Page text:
A Common Thread: Refugees Helping Refugees
Several young refugee students, with memories of their own arrival in the United States, are now helping other refugees feel welcome in their new country by donating over $6,000 dollars to the Boise office of the International Rescue Committee. The students of Morley Nelson Elementary, school faculty, and volunteers worked together to complete a project designed to help the new students. The art pieces were ultimately used to create greeting cards which were sold to raise funds.
With the students arriving from many different countries, including Nepal, Burundi, Somalia, Congo, and Tanzania, the diverse languages and cultures make it difficult for the students as they become almost immediately immersed into a new school system. Lisa Sterling, school psychologist, and Mary Ellen Frischmuth, school counselor, came together with a plan of action to help the students open up and discuss their past experiences.
With the language barrier, they decided that art could be the perfect medium for communicating. The students were asked to come up with a memory of their homeland, draw a picture representing it, then complete a replica by piecing together strips of fabric. The students, grade 4-6, learned to thread a needle, make basic stitches, and cut shapes and designs. But, more importantly, they were immersed into an environment where they became comfortable practicing their English skills, were able to speak of their past, and become more acquainted with their peers. Many of the students found that they contained many of the same values, as all of the themes centered on family, friendship, and home. Some of the cards included tree houses, apple trees, cars, and their friends still back in the refugee camps.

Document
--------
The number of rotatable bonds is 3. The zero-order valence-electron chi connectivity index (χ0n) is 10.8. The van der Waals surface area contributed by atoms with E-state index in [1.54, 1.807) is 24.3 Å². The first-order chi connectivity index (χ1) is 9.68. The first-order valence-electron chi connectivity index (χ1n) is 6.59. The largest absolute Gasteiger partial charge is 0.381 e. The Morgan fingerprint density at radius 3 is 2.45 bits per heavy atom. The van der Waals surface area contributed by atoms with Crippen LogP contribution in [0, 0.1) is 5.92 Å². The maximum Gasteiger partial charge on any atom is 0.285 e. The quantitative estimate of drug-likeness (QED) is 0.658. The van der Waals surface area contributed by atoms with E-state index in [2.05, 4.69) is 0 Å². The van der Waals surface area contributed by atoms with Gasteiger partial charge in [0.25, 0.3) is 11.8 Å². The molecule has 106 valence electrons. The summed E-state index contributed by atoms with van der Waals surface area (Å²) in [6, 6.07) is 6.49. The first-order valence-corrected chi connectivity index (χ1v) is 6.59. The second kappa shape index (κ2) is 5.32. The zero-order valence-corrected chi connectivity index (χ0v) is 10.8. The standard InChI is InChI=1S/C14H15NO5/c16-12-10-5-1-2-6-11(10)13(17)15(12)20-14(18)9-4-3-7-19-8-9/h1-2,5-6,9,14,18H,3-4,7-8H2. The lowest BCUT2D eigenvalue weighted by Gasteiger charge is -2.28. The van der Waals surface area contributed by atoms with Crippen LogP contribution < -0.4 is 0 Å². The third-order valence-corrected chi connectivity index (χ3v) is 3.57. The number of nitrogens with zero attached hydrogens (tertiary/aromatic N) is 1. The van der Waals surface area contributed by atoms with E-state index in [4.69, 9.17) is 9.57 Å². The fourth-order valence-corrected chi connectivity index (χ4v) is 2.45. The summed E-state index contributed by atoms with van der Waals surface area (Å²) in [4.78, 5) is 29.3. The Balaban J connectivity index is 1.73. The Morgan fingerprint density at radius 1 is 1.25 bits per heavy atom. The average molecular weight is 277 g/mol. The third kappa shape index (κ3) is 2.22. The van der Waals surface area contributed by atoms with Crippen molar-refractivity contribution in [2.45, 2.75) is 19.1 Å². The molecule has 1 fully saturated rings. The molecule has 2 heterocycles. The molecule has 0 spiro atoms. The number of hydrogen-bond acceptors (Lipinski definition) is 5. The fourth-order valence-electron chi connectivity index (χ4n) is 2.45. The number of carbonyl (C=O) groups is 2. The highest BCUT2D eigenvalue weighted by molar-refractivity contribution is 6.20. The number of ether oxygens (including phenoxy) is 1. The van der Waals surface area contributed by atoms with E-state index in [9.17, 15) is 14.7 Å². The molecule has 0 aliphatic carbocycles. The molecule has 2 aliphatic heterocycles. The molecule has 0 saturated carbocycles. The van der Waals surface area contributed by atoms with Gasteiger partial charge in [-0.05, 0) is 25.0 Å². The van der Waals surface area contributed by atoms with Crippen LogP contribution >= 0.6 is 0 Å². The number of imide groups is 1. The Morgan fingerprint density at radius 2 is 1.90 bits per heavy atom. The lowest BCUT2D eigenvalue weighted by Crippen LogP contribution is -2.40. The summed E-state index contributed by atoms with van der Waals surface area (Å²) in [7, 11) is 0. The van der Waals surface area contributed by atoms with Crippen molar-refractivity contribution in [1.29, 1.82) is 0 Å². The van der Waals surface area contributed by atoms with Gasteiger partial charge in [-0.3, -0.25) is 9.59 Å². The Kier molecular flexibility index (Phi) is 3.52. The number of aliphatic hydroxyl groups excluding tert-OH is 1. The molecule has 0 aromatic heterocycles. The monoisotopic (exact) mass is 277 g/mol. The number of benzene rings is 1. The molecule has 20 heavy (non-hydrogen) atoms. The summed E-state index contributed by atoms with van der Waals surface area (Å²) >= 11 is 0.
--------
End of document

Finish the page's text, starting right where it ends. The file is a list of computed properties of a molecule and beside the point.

Volunteers were crucial to the success of the program, helping the children with the technical portions of the projects. Once the colorful tapestries were completed, pictures were taken, and eventually became the covers of the greeting cards. The cards were sold with the help of community volunteers, students and faculty.
After ten weeks of diligence, the students were finally able to see their finished product, but it was more exciting for them to lend a hand to other newly arriving refugees and to welcome them to their new home.